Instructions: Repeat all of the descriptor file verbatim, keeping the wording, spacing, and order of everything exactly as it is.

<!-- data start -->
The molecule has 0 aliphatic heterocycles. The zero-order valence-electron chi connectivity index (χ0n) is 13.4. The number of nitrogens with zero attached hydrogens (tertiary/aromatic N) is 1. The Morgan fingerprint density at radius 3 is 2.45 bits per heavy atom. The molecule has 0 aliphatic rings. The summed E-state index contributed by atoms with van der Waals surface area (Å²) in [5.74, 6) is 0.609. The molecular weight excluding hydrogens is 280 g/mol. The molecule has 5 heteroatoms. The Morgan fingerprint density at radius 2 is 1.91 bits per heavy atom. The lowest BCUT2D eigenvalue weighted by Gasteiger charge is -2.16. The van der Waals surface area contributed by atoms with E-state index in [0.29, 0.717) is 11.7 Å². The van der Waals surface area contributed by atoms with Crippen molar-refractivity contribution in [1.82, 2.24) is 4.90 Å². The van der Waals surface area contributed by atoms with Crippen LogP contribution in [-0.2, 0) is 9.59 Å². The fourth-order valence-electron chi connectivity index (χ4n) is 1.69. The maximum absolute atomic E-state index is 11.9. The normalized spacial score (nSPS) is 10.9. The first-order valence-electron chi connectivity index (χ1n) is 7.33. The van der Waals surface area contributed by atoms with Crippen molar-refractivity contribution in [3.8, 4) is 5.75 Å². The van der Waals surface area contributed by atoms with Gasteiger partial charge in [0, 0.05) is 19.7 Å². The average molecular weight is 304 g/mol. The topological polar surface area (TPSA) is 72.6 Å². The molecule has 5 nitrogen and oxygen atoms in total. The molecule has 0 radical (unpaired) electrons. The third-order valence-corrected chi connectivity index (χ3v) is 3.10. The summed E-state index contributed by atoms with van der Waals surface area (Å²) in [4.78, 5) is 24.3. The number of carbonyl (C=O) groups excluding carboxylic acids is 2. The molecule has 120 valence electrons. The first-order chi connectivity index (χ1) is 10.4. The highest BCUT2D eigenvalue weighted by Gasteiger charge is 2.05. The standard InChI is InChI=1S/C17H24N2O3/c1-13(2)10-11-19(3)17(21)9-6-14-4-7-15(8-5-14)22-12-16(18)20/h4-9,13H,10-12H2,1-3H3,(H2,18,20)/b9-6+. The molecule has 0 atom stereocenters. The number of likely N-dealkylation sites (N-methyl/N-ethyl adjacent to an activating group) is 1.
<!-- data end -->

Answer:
The molecule has 0 aliphatic heterocycles. The zero-order valence-electron chi connectivity index (χ0n) is 13.4. The number of nitrogens with zero attached hydrogens (tertiary/aromatic N) is 1. The Morgan fingerprint density at radius 3 is 2.45 bits per heavy atom. The molecule has 0 aliphatic rings. The summed E-state index contributed by atoms with van der Waals surface area (Å²) in [5.74, 6) is 0.609. The molecular weight excluding hydrogens is 280 g/mol. The molecule has 5 heteroatoms. The Morgan fingerprint density at radius 2 is 1.91 bits per heavy atom. The lowest BCUT2D eigenvalue weighted by Gasteiger charge is -2.16. The van der Waals surface area contributed by atoms with E-state index in [0.29, 0.717) is 11.7 Å². The van der Waals surface area contributed by atoms with Crippen molar-refractivity contribution in [1.82, 2.24) is 4.90 Å². The van der Waals surface area contributed by atoms with Crippen LogP contribution in [-0.2, 0) is 9.59 Å². The fourth-order valence-electron chi connectivity index (χ4n) is 1.69. The maximum absolute atomic E-state index is 11.9. The normalized spacial score (nSPS) is 10.9. The first-order valence-electron chi connectivity index (χ1n) is 7.33. The van der Waals surface area contributed by atoms with Crippen molar-refractivity contribution in [3.8, 4) is 5.75 Å². The van der Waals surface area contributed by atoms with Gasteiger partial charge in [0, 0.05) is 19.7 Å². The average molecular weight is 304 g/mol. The topological polar surface area (TPSA) is 72.6 Å². The molecule has 5 nitrogen and oxygen atoms in total. The molecule has 0 radical (unpaired) electrons. The third-order valence-corrected chi connectivity index (χ3v) is 3.10. The summed E-state index contributed by atoms with van der Waals surface area (Å²) in [4.78, 5) is 24.3. The number of carbonyl (C=O) groups excluding carboxylic acids is 2. The molecule has 120 valence electrons. The first-order chi connectivity index (χ1) is 10.4. The highest BCUT2D eigenvalue weighted by Gasteiger charge is 2.05. The standard InChI is InChI=1S/C17H24N2O3/c1-13(2)10-11-19(3)17(21)9-6-14-4-7-15(8-5-14)22-12-16(18)20/h4-9,13H,10-12H2,1-3H3,(H2,18,20)/b9-6+. The molecule has 0 atom stereocenters. The number of likely N-dealkylation sites (N-methyl/N-ethyl adjacent to an activating group) is 1.